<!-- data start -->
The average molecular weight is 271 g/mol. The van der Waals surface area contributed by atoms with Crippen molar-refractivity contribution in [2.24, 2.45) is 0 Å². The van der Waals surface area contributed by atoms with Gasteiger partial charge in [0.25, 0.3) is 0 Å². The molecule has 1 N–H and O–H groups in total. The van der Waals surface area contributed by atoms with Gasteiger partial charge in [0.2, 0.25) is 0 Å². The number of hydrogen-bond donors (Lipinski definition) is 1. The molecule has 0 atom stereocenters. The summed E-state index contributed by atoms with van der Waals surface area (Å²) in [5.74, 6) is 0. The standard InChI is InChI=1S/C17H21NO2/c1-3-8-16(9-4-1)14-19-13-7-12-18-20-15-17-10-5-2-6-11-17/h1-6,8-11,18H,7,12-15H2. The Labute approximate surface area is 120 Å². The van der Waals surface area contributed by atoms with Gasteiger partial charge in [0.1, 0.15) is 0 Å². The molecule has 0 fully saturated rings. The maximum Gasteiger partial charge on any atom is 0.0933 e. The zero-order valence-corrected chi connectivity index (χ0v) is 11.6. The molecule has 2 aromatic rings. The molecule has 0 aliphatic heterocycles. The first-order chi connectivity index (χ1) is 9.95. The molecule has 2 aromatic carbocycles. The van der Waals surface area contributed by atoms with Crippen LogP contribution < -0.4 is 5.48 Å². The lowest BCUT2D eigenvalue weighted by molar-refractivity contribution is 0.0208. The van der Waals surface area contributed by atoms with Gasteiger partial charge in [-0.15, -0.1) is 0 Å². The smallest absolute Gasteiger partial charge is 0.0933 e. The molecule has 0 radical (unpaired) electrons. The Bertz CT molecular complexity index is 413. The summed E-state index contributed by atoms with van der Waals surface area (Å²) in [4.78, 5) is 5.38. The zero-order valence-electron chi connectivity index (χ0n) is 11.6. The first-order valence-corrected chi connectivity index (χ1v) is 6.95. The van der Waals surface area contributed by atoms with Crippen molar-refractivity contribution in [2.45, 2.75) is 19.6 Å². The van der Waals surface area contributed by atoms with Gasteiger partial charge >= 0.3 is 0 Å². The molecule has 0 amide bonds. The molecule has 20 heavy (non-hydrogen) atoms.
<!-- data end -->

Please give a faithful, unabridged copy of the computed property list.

The average molecular weight is 271 g/mol. The van der Waals surface area contributed by atoms with Crippen molar-refractivity contribution in [2.24, 2.45) is 0 Å². The van der Waals surface area contributed by atoms with Gasteiger partial charge in [0.25, 0.3) is 0 Å². The molecule has 1 N–H and O–H groups in total. The van der Waals surface area contributed by atoms with Gasteiger partial charge in [0.2, 0.25) is 0 Å². The number of hydrogen-bond donors (Lipinski definition) is 1. The molecule has 0 atom stereocenters. The summed E-state index contributed by atoms with van der Waals surface area (Å²) in [5.74, 6) is 0. The standard InChI is InChI=1S/C17H21NO2/c1-3-8-16(9-4-1)14-19-13-7-12-18-20-15-17-10-5-2-6-11-17/h1-6,8-11,18H,7,12-15H2. The Labute approximate surface area is 120 Å². The van der Waals surface area contributed by atoms with Gasteiger partial charge in [0.1, 0.15) is 0 Å². The molecule has 0 fully saturated rings. The maximum Gasteiger partial charge on any atom is 0.0933 e. The zero-order valence-corrected chi connectivity index (χ0v) is 11.6. The molecule has 2 aromatic rings. The molecule has 0 aliphatic heterocycles. The first-order chi connectivity index (χ1) is 9.95. The molecule has 2 aromatic carbocycles. The van der Waals surface area contributed by atoms with Crippen LogP contribution < -0.4 is 5.48 Å². The lowest BCUT2D eigenvalue weighted by molar-refractivity contribution is 0.0208. The van der Waals surface area contributed by atoms with Gasteiger partial charge in [-0.15, -0.1) is 0 Å². The smallest absolute Gasteiger partial charge is 0.0933 e. The molecule has 0 radical (unpaired) electrons. The Bertz CT molecular complexity index is 413. The summed E-state index contributed by atoms with van der Waals surface area (Å²) in [4.78, 5) is 5.38. The zero-order valence-electron chi connectivity index (χ0n) is 11.6. The first-order valence-corrected chi connectivity index (χ1v) is 6.95. The van der Waals surface area contributed by atoms with Crippen molar-refractivity contribution in [2.45, 2.75) is 19.6 Å². The van der Waals surface area contributed by atoms with Gasteiger partial charge >= 0.3 is 0 Å². The molecule has 0 amide bonds. The molecule has 20 heavy (non-hydrogen) atoms.